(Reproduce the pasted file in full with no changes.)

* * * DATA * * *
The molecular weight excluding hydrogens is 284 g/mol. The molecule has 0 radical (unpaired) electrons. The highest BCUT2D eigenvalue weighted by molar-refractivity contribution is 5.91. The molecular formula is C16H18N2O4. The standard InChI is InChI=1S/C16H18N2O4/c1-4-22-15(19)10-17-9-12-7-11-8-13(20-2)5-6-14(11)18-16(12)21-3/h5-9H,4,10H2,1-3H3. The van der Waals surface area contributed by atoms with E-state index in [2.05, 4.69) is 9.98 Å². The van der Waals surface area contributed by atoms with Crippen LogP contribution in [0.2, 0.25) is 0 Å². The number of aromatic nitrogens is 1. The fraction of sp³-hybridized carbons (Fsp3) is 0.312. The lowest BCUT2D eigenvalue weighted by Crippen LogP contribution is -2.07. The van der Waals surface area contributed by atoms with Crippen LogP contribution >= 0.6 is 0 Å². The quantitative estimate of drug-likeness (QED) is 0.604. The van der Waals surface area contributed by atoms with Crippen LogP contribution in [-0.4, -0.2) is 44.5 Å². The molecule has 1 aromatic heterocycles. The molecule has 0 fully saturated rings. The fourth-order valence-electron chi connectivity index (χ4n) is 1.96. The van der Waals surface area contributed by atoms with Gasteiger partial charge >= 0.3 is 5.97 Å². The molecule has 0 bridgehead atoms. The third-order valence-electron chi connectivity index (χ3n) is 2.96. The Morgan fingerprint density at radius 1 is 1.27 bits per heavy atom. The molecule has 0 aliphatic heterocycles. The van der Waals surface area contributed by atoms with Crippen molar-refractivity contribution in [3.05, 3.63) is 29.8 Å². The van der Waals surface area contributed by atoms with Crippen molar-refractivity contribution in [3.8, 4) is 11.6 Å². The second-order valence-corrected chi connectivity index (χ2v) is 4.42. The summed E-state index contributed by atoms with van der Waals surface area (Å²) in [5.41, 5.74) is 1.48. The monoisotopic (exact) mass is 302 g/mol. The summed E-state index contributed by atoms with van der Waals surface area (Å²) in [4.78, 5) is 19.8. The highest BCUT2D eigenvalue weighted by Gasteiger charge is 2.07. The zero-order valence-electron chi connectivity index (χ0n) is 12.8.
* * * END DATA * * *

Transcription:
The molecular weight excluding hydrogens is 284 g/mol. The molecule has 0 radical (unpaired) electrons. The highest BCUT2D eigenvalue weighted by molar-refractivity contribution is 5.91. The molecular formula is C16H18N2O4. The standard InChI is InChI=1S/C16H18N2O4/c1-4-22-15(19)10-17-9-12-7-11-8-13(20-2)5-6-14(11)18-16(12)21-3/h5-9H,4,10H2,1-3H3. The van der Waals surface area contributed by atoms with E-state index in [2.05, 4.69) is 9.98 Å². The van der Waals surface area contributed by atoms with Crippen LogP contribution in [0.2, 0.25) is 0 Å². The number of aromatic nitrogens is 1. The fraction of sp³-hybridized carbons (Fsp3) is 0.312. The lowest BCUT2D eigenvalue weighted by Crippen LogP contribution is -2.07. The van der Waals surface area contributed by atoms with Crippen LogP contribution >= 0.6 is 0 Å². The quantitative estimate of drug-likeness (QED) is 0.604. The van der Waals surface area contributed by atoms with Crippen LogP contribution in [-0.4, -0.2) is 44.5 Å². The molecule has 1 aromatic heterocycles. The molecule has 0 fully saturated rings. The fourth-order valence-electron chi connectivity index (χ4n) is 1.96. The van der Waals surface area contributed by atoms with Gasteiger partial charge >= 0.3 is 5.97 Å². The molecule has 0 bridgehead atoms. The third-order valence-electron chi connectivity index (χ3n) is 2.96. The Morgan fingerprint density at radius 1 is 1.27 bits per heavy atom. The molecule has 0 aliphatic heterocycles. The van der Waals surface area contributed by atoms with Crippen molar-refractivity contribution in [3.05, 3.63) is 29.8 Å². The van der Waals surface area contributed by atoms with Crippen molar-refractivity contribution in [3.8, 4) is 11.6 Å². The second-order valence-corrected chi connectivity index (χ2v) is 4.42. The summed E-state index contributed by atoms with van der Waals surface area (Å²) in [5.41, 5.74) is 1.48. The monoisotopic (exact) mass is 302 g/mol. The summed E-state index contributed by atoms with van der Waals surface area (Å²) in [4.78, 5) is 19.8. The highest BCUT2D eigenvalue weighted by Gasteiger charge is 2.07. The zero-order valence-electron chi connectivity index (χ0n) is 12.8.